Women comprise a majority of theater patrons – and a minority of those on the stage and behind the scenes. A glimpse at the local women who are trying to change that.
It was 1999, and the three women actors were talking in a dressing room at Penumbra Theatre, where they all had roles in “for colored girls who have considered suicide when the rainbow is enuf.” Shá Cage said, “We had colorful conversations about what the work was like, and what we thought it should be like.” The discussion, which centered on what theater written, produced and acted by women of color would look like, continued by email. Cage, Jeany Park and Signe Harriday decided that as women of color from different backgrounds, they shared an important vision. They formed Mama Mosaic theater company, with Cage as artistic director.
The same year, a group of seven women directors, actors and playwrights gathered to talk about what they saw as the lack of opportunities for women in theater. “We were tired of what we were seeing on the Twin Cities stages,” said Stacey Poirier. The women wanted an opportunity to prove themselves, so they founded their own theater company and named it Theatre Unbound. Today, Poirier is its artistic director.
Fast forward to January 2006. Claire Avitabile called a meeting for women interested in doing women’s theater. “Forty women came,” she recalled. They formed the Twin Cities chapter, 20% Theatre Company (other chapters exist in New York and Chicago). The name comes from a study that shows about 20 percent of stage actors are women. 20% Theatre Company mounted its first production in May 2006. Avitabile is artistic director.
Each of the companies has its own niche. They’re all convinced that they’re doing cutting-edge work. Some have garnered awards and critical praise. On the flip size, they’re run by volunteers with day jobs, and they’re among the smallest theater groups in an area rich with theater companies large and small. Together, their annual budgets total somewhere between $80,000 and $100,000. Small can undoubtedly be beautiful, and while many theater companies live a hand-to-mouth existence, what does it say about women’s theater that all of these companies operate on a shoestring?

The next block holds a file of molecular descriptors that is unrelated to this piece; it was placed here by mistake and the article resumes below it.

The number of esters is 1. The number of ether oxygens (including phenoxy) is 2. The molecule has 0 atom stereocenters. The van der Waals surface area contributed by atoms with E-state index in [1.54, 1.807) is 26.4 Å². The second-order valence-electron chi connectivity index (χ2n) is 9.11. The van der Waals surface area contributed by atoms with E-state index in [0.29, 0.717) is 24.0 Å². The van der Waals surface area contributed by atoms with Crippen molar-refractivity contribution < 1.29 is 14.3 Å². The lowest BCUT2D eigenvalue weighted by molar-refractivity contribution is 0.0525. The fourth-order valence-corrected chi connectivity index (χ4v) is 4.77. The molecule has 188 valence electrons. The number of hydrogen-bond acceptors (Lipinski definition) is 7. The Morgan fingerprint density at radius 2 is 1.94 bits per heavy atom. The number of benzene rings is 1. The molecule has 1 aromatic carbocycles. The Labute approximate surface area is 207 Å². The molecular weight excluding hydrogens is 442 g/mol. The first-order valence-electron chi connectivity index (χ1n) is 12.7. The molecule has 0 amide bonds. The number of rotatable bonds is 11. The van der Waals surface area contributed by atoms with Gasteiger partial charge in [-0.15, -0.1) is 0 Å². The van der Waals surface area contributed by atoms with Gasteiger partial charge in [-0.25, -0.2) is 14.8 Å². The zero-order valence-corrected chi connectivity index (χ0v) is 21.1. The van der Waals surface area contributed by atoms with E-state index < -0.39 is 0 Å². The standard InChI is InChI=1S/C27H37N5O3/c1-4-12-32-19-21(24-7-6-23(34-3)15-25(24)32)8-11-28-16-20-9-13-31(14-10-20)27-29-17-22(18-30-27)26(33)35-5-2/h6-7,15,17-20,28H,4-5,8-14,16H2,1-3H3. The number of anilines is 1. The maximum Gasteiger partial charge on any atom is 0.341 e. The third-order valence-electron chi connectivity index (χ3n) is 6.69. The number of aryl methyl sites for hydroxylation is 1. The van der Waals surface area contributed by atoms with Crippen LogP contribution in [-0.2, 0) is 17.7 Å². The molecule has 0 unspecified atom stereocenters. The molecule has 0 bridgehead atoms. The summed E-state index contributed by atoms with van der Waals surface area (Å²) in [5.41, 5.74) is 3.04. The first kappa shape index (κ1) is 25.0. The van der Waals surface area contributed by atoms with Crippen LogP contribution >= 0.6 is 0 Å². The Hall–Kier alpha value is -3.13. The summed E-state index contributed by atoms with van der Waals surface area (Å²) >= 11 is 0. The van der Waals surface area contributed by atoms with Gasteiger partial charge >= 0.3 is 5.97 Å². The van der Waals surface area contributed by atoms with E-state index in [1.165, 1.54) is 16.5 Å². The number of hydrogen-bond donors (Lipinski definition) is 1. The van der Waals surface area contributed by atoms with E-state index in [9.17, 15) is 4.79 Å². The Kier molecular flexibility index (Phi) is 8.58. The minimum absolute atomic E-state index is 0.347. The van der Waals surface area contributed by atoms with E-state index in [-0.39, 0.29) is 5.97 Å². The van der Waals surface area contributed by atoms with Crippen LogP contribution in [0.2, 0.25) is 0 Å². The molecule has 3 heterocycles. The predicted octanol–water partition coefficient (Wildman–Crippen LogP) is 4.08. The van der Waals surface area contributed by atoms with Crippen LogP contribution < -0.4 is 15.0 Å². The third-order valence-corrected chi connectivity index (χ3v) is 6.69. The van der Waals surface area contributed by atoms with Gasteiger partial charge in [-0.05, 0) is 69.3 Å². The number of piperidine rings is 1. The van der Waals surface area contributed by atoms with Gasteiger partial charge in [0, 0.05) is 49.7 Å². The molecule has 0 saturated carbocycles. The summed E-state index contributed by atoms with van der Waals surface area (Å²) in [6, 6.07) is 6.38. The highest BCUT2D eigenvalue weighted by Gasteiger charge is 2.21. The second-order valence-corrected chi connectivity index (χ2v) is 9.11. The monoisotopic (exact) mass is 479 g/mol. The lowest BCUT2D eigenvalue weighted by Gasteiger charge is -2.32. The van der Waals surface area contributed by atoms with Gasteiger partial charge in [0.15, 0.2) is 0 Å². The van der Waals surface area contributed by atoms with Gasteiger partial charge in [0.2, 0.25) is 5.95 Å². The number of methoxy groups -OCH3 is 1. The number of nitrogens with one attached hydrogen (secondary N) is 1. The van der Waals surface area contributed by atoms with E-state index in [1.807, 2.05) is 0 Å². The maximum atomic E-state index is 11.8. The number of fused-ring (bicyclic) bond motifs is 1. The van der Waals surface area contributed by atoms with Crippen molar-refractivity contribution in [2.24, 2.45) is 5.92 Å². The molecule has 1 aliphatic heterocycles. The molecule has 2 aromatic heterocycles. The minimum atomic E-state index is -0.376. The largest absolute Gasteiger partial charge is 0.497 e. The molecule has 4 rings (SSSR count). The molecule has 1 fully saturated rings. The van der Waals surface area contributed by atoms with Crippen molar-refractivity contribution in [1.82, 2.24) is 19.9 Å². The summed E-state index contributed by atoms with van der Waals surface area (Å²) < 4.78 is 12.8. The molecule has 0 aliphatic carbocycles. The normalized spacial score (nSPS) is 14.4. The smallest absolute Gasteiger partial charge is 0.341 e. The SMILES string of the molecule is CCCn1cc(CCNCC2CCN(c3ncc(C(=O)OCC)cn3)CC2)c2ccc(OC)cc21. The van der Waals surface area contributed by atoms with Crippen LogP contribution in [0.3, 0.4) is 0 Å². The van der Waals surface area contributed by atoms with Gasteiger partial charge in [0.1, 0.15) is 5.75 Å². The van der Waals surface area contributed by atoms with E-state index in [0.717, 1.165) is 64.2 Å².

The way we were
It hasn’t always been this way, said Beth Cleary, theater professor at Macalester College. “It’s shocking how far we’ve dropped from the glorious women’s theater movement of the 1970s and 1980s, where women playwrights were getting published and their plays were actually getting produced, women artistic directors ran theaters that owned buildings or had their own space.” Space is key, she said. “That is a huge issue, access to permanent space-no space, no voice.” None of today’s women theater companies has its own permanent space.
Although there were 185 women’s theaters across the U.S. from the early 1970s to the mid-1980s and a Twin Cities women’s theater community that included Alive and Trucking, Lavender Cellar, At The Foot of The Mountain and the Women’s Theatre Project (WTP), even the “good old days” weren’t so good, said Hamline University theater professor Carolyn Levy. She was a co-founder and the artistic director of the WTP, which existed from 1980-1988. Levy recalled, “Our mission was to produce new plays by women about issues of importance to women and to employ women in the production of these plays. We produced plays about battered women, women and work, nurses, women in religion, adolescent girls, pornography, the decision whether or not to have children, and many others. … When [WTP] started, At The Foot of the Mountain [the longest running women’s theater company in the U.S., based in Minneapolis from 1974 – 1991] was in existence, but almost all of the other theaters in the Twin Cities were run by men.”